All;

Say I have a list of positive integers, and I sum them up.

Is there a method for assigning signs to them so their sum

is as close to zero (either positive or negative) as possible?

-Carl

Carl wrote:

>Say I have a list of positive integers, and I sum them up.

>Is there a method for assigning signs to them so their sum

>is as close to zero (either positive or negative) as possible?

This is a kind of knapsack problem, which I think is NP-complete.

Do you have so many that brute force takes too long a time?

With the mail delays, perhaps an answer from Gene is already

coming.

Manuel

--- In tuning-math@y..., manuel.op.de.coul@e... wrote:

> Carl wrote:

> >Say I have a list of positive integers, and I sum them up.

> >Is there a method for assigning signs to them so their sum

> >is as close to zero (either positive or negative) as possible?

>

> This is a kind of knapsack problem, which I think is NP-complete.

> Do you have so many that brute force takes too long a time?

> With the mail delays, perhaps an answer from Gene is already

> coming.

I didn't have anything to say beyond that it looked like a -1/1 knapsack, and so should be NP hard in general. I'd just brute force it.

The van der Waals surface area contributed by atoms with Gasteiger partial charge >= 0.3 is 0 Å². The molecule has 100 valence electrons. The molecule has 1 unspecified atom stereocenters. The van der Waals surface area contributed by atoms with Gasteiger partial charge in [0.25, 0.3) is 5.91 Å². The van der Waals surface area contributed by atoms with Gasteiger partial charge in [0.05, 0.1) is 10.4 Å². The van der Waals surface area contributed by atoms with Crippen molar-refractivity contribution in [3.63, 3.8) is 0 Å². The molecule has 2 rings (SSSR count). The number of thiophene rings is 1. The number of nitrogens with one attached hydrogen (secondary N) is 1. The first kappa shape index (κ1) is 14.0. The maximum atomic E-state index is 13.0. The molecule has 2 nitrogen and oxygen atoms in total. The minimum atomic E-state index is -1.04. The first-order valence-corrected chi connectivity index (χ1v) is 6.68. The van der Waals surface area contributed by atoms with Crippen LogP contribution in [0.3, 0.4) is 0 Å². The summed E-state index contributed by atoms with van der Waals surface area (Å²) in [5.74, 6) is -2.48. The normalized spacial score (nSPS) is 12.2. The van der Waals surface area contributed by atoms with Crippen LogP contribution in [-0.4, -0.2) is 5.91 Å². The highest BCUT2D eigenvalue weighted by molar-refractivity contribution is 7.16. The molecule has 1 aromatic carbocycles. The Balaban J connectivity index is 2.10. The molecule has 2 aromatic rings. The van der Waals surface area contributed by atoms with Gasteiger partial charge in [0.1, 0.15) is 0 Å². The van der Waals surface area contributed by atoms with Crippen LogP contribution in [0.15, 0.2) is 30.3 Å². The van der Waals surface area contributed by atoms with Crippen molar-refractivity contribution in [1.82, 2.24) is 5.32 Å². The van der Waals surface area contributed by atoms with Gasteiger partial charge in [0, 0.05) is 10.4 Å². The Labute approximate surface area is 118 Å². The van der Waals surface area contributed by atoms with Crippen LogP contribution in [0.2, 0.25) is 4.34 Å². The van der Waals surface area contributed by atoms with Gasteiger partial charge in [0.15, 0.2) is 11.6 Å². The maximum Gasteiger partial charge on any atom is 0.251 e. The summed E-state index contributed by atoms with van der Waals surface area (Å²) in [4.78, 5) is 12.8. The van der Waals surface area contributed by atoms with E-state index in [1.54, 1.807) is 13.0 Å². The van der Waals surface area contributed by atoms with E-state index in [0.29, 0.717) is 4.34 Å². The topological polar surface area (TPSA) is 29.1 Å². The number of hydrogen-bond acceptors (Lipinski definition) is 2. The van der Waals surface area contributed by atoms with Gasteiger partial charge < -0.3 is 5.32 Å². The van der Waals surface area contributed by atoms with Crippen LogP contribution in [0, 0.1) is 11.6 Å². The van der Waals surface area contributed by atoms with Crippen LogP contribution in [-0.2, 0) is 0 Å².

>>>Say I have a list of positive integers, and I sum them up.

>>>Is there a method for assigning signs to them so their sum

>>>is as close to zero (either positive or negative) as possible?

>>

>>This is a kind of knapsack problem, which I think is NP-complete.

>>Do you have so many that brute force takes too long a time?

>>With the mail delays, perhaps an answer from Gene is already

>>coming.

>

>I didn't have anything to say beyond that it looked like a -1/1

>knapsack, and so should be NP hard in general. I'd just brute force

>it.

I saw knapsack on mathworld last night, but didn't think it

applied because of the business about weights.

What if I order the elements from largest to smallest and then

recursively subtract them in pairs, applying absolute value at

the end of each round. So like

(define kpsk

(lambda (ls)

(if (null? (cdr ls))

(car ls)

(kpsk (cons (abs (- (cadr ls) (car ls))) (cddr ls))))))

Tests:

(5 4 3 2 1) => 1

(10 8 6 4 2) => 2

(16 8 4 2) => 2

(92 91 90 1) => 88

(11 7 5 3 2) => 0

(25 16 9 4 1) => 3

Now, I don't know how hard sorting is. I've got a version of

mergesort here that is nlog(n), and IIRC quicksort is often,

but not always, better.

This doesn't tell you the signs. An extra test at each round

might be able to write those out, but all I want is the total,

so...

This measure doesn't seem to do what I want (see #4 at

lumma.org/gd3.txt), since cases like (3 3) will be low

(as they should) while (3 3 3) will be high. Back to the

drawing board.

-Carl